Keep these words that I am commanding you today in your heart… and write them on the doorposts of your house and on your gates.

Deuteronomy 6:6-9, NRSV

 

The front of the Supreme Court building.Institutions don’t have a good reputation among evangelicals. We tend to focus on the merely personal. We get that we are to love God with all our soul, heart, mind and strength. Even the broader imperatives that we’ve reflected on in this series – loving God with all that we are across generations, in all times and places, and in public as well as in private – could be imagined as part of a purely personal relationship with God and with other people. Why should we be interested in human structures themselves? Does God actually care about institutions?

Surprisingly to some, the answer is yes.

In today’s text, Moses commands God’s people to inscribe these words “on the doorposts of your homes and on your city gates.” (Deuteronomy 6:9, Message) Two of the most fundamental human structures and institutions in ancient Israel were its homes and its cities. Our text reminds us that the Greatest Commandment is intended to permeate and shape our human institutions as well as our personal lives. We must learn how to love God institutionally as well as personally. What might that look like?

Human institutions are meant for the common good. The Apostle Paul, citing government as a particular example, makes the biblical point that human authority structures are intended as “God’s servant for your good.” (Romans 13:4, NRSV) And yet, like human beings individually, human institutions are themselves fallen. What is meant for our good can be experienced as bureaucratic and capricious, even evil and unjust. That’s true not only for government, but for corporations, non-profits, churches and families. So, what might it look like to love God in an institution that is fallen?

In his book Playing God: Redeeming the Gift of Power, Andy Crouch provides a helpful hint. Crouch argues that human institutions need trustees. When I hear that word, I tend to think of people who sit on boards that have formal responsibility for an organization’s mission and well-being. But, Crouch means something much broader and more encompassing. In his mind, trustees are leaders who will serve an institution by helping it fulfill its God intended purpose that leads to human flourishing. In that broader sense, each of us has an opportunity to contribute as “trustees” of the institutions of which we are a part.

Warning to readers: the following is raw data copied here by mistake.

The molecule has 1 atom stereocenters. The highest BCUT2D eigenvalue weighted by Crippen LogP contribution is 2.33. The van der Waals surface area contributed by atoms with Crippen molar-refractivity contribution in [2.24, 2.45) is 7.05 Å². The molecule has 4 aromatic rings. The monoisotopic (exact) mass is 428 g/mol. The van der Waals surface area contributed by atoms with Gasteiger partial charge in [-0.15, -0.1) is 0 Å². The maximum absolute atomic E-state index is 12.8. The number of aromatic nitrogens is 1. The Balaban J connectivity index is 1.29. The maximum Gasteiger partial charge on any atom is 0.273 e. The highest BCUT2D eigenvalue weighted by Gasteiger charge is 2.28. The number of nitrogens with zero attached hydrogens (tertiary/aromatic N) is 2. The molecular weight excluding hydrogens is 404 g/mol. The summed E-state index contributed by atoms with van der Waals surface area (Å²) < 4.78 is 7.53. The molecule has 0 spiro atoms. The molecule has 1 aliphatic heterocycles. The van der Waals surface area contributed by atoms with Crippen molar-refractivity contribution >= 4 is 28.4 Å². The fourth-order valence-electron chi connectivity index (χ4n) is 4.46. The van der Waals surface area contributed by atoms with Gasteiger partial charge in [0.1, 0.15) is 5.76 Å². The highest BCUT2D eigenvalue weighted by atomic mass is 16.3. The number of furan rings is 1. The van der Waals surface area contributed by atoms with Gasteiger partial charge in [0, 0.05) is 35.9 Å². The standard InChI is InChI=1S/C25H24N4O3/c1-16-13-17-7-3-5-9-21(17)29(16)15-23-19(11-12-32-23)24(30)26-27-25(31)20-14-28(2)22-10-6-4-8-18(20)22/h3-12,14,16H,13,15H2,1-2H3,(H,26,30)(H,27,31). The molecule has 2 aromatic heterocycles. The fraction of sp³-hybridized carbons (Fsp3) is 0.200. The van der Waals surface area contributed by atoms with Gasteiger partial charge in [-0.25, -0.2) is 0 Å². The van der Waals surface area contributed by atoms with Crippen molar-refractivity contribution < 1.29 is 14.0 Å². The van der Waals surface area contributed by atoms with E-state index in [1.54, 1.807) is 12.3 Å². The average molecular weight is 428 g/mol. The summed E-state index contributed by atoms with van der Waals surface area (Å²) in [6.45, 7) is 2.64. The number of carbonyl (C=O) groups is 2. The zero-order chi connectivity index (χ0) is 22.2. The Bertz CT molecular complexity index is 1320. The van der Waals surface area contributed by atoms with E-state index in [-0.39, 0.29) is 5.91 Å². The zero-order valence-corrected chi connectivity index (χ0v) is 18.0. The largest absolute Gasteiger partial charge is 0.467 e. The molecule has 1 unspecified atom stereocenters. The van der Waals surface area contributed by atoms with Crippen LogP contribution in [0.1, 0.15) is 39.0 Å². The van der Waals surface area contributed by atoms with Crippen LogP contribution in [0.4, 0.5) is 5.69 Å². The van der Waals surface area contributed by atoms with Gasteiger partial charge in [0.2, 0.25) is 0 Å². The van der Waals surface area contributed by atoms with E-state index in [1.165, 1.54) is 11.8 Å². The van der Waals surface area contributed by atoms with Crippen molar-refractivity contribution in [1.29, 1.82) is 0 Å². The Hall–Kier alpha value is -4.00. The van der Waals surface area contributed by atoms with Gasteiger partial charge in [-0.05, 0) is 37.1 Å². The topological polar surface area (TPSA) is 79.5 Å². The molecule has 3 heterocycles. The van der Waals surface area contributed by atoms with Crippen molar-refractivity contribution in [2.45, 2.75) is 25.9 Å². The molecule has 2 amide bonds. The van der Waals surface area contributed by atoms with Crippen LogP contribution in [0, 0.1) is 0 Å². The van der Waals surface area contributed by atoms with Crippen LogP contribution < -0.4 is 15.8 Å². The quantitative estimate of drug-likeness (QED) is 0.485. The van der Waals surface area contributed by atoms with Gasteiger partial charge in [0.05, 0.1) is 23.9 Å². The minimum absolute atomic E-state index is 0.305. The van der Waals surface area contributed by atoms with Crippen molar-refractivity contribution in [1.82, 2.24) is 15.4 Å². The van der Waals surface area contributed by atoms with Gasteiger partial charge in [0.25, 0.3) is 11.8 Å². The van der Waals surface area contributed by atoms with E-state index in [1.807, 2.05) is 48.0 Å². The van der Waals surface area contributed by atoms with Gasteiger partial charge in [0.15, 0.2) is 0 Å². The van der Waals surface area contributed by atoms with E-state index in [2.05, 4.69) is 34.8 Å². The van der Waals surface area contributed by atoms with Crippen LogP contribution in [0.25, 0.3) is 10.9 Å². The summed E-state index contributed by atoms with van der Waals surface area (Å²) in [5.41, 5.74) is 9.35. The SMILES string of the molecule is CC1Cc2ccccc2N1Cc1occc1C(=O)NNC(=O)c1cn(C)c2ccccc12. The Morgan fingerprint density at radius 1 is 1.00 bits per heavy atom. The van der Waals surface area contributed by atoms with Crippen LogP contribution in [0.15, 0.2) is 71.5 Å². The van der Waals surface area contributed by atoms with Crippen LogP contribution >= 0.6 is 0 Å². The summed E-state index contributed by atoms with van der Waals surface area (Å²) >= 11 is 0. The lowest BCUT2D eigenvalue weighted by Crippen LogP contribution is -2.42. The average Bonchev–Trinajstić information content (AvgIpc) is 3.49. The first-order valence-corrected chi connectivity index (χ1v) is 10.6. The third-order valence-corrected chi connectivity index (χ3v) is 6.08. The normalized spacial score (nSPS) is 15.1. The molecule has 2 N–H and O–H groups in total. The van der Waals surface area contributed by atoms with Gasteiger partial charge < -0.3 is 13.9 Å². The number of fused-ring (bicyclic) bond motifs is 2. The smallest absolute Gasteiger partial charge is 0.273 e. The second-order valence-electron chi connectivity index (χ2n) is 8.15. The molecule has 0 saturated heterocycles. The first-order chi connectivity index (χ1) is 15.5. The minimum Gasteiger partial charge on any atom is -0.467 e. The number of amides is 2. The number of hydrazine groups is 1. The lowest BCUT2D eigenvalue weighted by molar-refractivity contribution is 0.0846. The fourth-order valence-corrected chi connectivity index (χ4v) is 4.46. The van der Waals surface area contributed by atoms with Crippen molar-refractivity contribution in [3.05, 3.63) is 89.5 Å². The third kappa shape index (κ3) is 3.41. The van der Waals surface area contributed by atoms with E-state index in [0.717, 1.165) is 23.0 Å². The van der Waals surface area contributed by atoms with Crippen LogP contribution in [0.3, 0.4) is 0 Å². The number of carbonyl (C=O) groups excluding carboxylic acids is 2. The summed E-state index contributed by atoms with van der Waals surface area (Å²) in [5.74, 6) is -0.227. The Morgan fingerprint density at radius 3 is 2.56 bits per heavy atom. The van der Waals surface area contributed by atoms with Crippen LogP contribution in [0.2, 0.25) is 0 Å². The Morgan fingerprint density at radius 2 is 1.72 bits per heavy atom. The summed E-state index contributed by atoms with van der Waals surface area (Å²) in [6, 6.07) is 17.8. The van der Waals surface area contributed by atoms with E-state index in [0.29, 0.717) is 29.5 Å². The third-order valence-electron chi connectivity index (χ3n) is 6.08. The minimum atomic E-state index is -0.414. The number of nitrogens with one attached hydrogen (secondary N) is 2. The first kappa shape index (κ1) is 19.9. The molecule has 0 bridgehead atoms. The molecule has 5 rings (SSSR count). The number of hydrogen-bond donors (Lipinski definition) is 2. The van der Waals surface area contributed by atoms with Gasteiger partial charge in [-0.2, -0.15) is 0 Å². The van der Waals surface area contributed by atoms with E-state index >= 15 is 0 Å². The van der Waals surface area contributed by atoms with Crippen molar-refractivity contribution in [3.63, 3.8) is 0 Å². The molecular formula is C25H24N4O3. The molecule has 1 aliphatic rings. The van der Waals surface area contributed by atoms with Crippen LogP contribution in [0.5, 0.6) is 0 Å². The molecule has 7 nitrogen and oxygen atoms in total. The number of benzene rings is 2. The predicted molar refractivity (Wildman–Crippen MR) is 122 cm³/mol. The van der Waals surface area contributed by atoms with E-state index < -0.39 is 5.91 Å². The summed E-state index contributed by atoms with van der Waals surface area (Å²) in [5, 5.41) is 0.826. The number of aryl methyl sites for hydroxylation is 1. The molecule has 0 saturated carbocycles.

Going further, and emphasizing the distinctively Christian view of leadership, Crouch adds: “Trustees have seen, and borne, the worst that institutions can do – and yet they have somehow escaped the abyss of cynicism. Instead they enter into the life of their institutions, embodying a better way, bearing the institution’s pain and offering hope.” (Playing God, p. 217) That is our call as Christian leaders who serve and love God in the multiplicity of vocations that are expressed in a multitude of institutional contexts. And it is often in those organizational contexts where the rubber ultimately meets the road in our discipleship. Perhaps that’s why Moses put it last on the list of implications of what it means to live out the Greatest Commandment.

Meaningful engagement in institutional life – being part of a marriage, a family, a local congregation, a company, a charitable organization, a local community, a city, a state, a nation – is some of the most challenging work we do as human beings. And yet, as today’s text reminds us, that is where God’s word is to be inscribed, “on the doorposts of your homes and on your city gates.” As Crouch suggests, it will be quite costly to love the institutions in the way God loves. May God give us grace to do so.

QUESTIONS TO CONSIDER:

Do you find it difficult to value institutions? Which institutions in your life contribute to your flourishing as a human being? Which ones do not? Why might that be?

What do you think of Andy Crouch’s notion of being a trustee? How might you serve the institutions in your life?

In this coming week, how might you take seriously the challenge of contributing to the positive shaping of the institutions in your life?

PRAYER:

Lord Jesus Christ, we are grateful that in you “all things in heaven and on earth were created, things visible and invisible, whether thrones or dominions or rulers or powers.” (Colossians 1:16, NRSV)

We pray that you would give us wisdom, insight and virtue to love you in and through the institutions you have made for the common good. Help us when we become discouraged and cynical. Give us grace to bear the pain of and offer hope to the organizations of which we are part.

We ask in your name and for your sake, Amen.

 

Explore more at the Theology of Work Project online commentaryLove Your Neighbor